The brothers learn a job skill

Kentucky. Summer, 1942.

St. Phil and Devil Don, aged three and five respectively, have been taken to Kentucky, their ancestral homeland. It is a sunny day, and Margaret has positioned them in front of a picket fence for today’s lesson in posing for publicity photos. The brothers wear nearly identical shirts, shorts, and shoes. Devil Don holds a small model airplane constructed of aluminum foil.

Thanks to Dennis West
(Thanks to Dennis West for the clear copy of this famous photo)

Margaret peers through the viewfinder of her box camera and frowns, then places the camera on a nearby picnic table. She strides to the fence, picks up St. Phil, and places him six inches closer to Devil Don. She then places Devil Don’s right arm around St. Phil’s neck and strides back to the table for her camera.

Devil Don withdraws his arm and studies the silvery model plane in his left hand.

“I can fly without an airplane,” boasts St. Phil.

“Yeah,” says Devil Don, “But you look dumb in that striped dress.”

This angers St. Phil. “It’s a robe. Like the pictures in church.”

“It makes you look like a girl.”

“Well, I can fly, and you can’t.”

“True, but I can play git-tar, and you’ll never learn how to do anything but break the strings.”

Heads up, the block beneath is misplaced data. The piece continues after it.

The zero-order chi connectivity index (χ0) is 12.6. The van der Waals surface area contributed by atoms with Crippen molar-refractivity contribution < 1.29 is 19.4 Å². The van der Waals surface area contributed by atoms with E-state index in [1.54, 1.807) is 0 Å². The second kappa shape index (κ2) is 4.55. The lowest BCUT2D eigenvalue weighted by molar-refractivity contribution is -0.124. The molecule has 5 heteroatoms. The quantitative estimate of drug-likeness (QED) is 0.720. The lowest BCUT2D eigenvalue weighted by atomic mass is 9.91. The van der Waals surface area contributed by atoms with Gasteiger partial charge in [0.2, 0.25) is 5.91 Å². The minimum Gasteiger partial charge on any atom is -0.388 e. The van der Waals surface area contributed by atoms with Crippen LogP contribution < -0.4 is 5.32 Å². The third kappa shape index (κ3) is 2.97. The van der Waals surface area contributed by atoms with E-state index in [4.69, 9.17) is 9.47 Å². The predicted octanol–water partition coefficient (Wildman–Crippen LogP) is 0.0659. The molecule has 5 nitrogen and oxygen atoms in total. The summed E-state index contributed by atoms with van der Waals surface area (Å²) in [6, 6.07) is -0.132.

Margaret’s voice silences their conversation. She is losing patience. “PUT YOUR ARM AROUND HIM AND LEAVE IT THERE UNTIL I TAKE THE PICTURE!”

Devil Don places an arm around St. Phil, looks into the camera, and smiles winsomely. A split second after the shutter clicks, he again withdraws his arm and marches toward the house, stepping firmly on St. Phil’s foot.

“You bastard,” St. Phil hisses in the direction of his departing sibling. “You’ll pay for that.”

An hour later, Devil Don whispers in St. Phil’s ear, “If I’m a bastard, your mother is a Fallen Woman.”

Yet another hour passes, and St. Phil, having looked up the word “bastard” in Aunt Hattie’s dictionary, retreats to a spot under an oak tree, well out of sight of the house. He seats himself and begins pulling objects from his pockets—cigarettes, matches, a pink Minnie Mouse pendant and more—piling them in the well formed by his crossed legs.

St. Phil lights a Marlboro, leans back against the tree trunk, and starts the laborious process of unfolding a rather large piece of butcher’s wrap. After watching the smoke curl upward for a brief interval, he takes a deep drag, retrieves half a red crayon from the ground between his legs, and writes:

43. Stepped on my foot and caused me to say a bad word. 

Would there be enough opportunity in one lifetime to put that devil in his place? In the three years he had already lived, St. Phil hadn’t even had time to record all of Donald’s misdeeds. More than once Donald had snitched on him just because he helped himself to a few smokes from Ike’s pack. What am I supposed to do? St. Phil wondered.

My only income is half of what Devil Don gets paid for playing git-tar on Ike’s show. That ain’t much. If Mr. Selfish would “share” the other half, I could afford to buy a pack of my own now and then.